I still remember my first taste of Absolut Citron—what a revelation! This of course was back in the day, before the barrage of über-premium vodkas hit the market and just as large distillers began to mass market unique infused vodkas using peppers and “kurrants” for flavoring. Finally, someone noticed that the vodka market was not performing to potential and that consumers were crying out for more variety and higher quality. By 1996, Belvedere, the “first” ultra-premium vodka came on the scene, swiftly followed by Grey Goose and many other super premium labels like Ciroc, Effen, van Gogh, Ketel One, Chopin, Stoli and Zyr, mostly made from base materials, like wheat, rye and potatoes.
After years of dominating the spirit scene, Vodka now accounts for roughly 32% of all spirit consumption in the US, according to Beverage Dynamics, with almost no apparent sign of slowing down. One has to ask: how many more vodkas brands can the market absorb? Haven’t we hit the saturation point, yet? Apparently not, as statistics continue to show that vodka is still holding steady with imported vodkas actually still gaining market share. Nonetheless, I have noticed that some focus seems to be diverting from vodka to gin, albeit, a spirit some consider to be nothing more than flavored vodka.
So, in anticipation of gins renewed popularity, I decided to explore some of the gins on the market with a group of friends one night. Don’t get me wrong, there was nothing “scientific” about this tasting. We simply brown bagged two big brand name gins and one micro-distilled one (I forgot one of my other bottles at home) and decided to see what people preferred and why.
Blind tasting is always fun; it proves every single time how heavily influenced we are by marketing. Blind tasting is also freeing. It has the same effect as stripping to your birthday suit and wiping all your make-up off; there are no more barriers or artifice. Blind tasting allows a drinker to finally focus on what really matters—taste, the nose, the feel on the palate.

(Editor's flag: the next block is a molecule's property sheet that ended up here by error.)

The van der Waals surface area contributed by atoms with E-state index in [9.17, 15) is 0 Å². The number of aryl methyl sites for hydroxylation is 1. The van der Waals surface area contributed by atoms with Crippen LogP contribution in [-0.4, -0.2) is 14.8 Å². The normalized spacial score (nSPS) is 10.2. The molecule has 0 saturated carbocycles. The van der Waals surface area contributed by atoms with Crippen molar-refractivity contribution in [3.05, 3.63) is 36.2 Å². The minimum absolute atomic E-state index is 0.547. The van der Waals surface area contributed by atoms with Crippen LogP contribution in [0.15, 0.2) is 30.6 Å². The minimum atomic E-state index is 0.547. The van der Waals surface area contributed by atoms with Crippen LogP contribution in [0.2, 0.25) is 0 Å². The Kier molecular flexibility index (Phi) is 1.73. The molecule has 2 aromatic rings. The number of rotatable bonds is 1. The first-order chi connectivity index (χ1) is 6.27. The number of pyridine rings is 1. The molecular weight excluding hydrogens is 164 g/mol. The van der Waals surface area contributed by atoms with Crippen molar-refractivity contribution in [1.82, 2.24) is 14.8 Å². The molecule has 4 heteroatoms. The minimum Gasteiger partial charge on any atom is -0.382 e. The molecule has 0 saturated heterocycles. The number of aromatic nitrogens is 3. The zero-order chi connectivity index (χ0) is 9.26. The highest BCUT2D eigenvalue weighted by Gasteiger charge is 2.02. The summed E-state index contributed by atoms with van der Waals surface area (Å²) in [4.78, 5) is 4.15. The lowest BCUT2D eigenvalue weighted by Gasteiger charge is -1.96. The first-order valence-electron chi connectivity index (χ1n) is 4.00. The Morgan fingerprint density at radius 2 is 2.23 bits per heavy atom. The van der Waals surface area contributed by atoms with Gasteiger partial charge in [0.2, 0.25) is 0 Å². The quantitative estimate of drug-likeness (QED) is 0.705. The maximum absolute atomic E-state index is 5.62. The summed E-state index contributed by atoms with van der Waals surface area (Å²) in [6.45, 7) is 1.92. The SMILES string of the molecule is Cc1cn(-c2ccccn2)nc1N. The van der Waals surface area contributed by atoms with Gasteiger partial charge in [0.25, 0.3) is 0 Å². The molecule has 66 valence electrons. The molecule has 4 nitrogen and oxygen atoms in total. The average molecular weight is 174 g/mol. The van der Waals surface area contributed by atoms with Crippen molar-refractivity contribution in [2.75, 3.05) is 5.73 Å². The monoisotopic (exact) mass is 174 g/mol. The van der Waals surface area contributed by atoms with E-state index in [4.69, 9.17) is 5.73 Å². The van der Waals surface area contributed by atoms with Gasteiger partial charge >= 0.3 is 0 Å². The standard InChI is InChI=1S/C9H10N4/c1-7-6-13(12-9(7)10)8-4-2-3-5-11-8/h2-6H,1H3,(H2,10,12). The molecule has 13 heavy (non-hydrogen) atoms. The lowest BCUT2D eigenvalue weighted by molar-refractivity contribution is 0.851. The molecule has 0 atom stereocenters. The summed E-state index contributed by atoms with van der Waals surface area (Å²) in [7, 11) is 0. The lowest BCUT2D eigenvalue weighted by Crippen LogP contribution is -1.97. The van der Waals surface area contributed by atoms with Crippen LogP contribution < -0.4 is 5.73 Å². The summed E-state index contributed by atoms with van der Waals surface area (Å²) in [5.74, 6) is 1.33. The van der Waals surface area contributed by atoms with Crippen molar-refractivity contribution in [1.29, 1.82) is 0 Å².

Now about the line-up, gin A was Caledonia Spirits Barr Hill Gin, a micro distiller located in the Northeast Kingdom of Vermont, Gin B was Bombay Sapphire and Gin C was from Hendricks. Bombay was the most traditional of the three gins tasted and for some, came across restrained, a touch understated and refined, which was the preferred gin by two of the tasters and the second choice by all other tasters. The consensus overall was that Sapphire was a solid gin, the botanicals not over the top, very smooth, subtle citrus notes, a touch of anise and a light waft of juniper; it was clear why some mixologists view this as one of the most mixable gins available.
The Hendricks was a surprise, as it was preferred the least by the tasters. For me, this was a particular revelation, as this is my go-to gin. Somehow the unique combination of cucumber, rose petals, elderflower, chamomile, orange and lemon peel did not translate compared to the Barr Hill or Sapphire. The Hendricks actually seemed a bit one dimensional, the botanicals not as pronounced and it almost seemed rough on the palate as compared to the other gins.
Caledonia Spirits Barr Hill Gin was the night’s winner, with 3 out of 5 proclaiming it their favorite of the evening. This gin is heavily perfumed with juniper and almost lusciously sweet on the palate due to the addition of raw honey just before bottling. This gin was easy to drink straight up, very round and viscous on the palate, with anise, juniper and honey lingering on the finish.
All in all, it was fun to give another spirit a try. We later took our experiment in another direction by adding tonic water and muddled cucumber, mint and limes to the assorted gins to see which gin preformed the best…This time there were no winners, though.
More On Gin…
There are many gins on the market, some in the “London Dry” style and others in the “American Dry” style. To get a little more “Gin” perspective, I asked Bill Beard of Bowery and Vine, NYC, a trendy wine and spirits shop that caters to some of the country’s most discriminating spirit palates and cutting edge mixologists to give us his thoughts.
“For me, I can’t help of thinking/expecting an obvious juniper note on the palate when tasting gin. And the preferred style for me is the London Dry style, such as Plymouth Gin, mostly for my martinis and some of the classic gin cocktails…I do like gins with a restrained impact of juniper and a softer, more floral taste, also, those in what is now known as the American Dry style. Some are done well; some not.I’ve been enjoying an American Dry gin lately that is very cleverly done. The Greenhook Ginsmiths Gin from Brooklyn, NY has a solid juniper flavor, but some of the other botanicals – elderflower, cinnamon, citrus – are apparent and with terrific clarity.”
Other recommended gins include Berry Brothers and Rudd’s London Dry and Junipero Gin for an American Dry Gin.
Of course, the journey to discover the gin that works for your favorite cocktail could require exploration and trial and error—Lots of fun work! At the end of the day, it is up to you.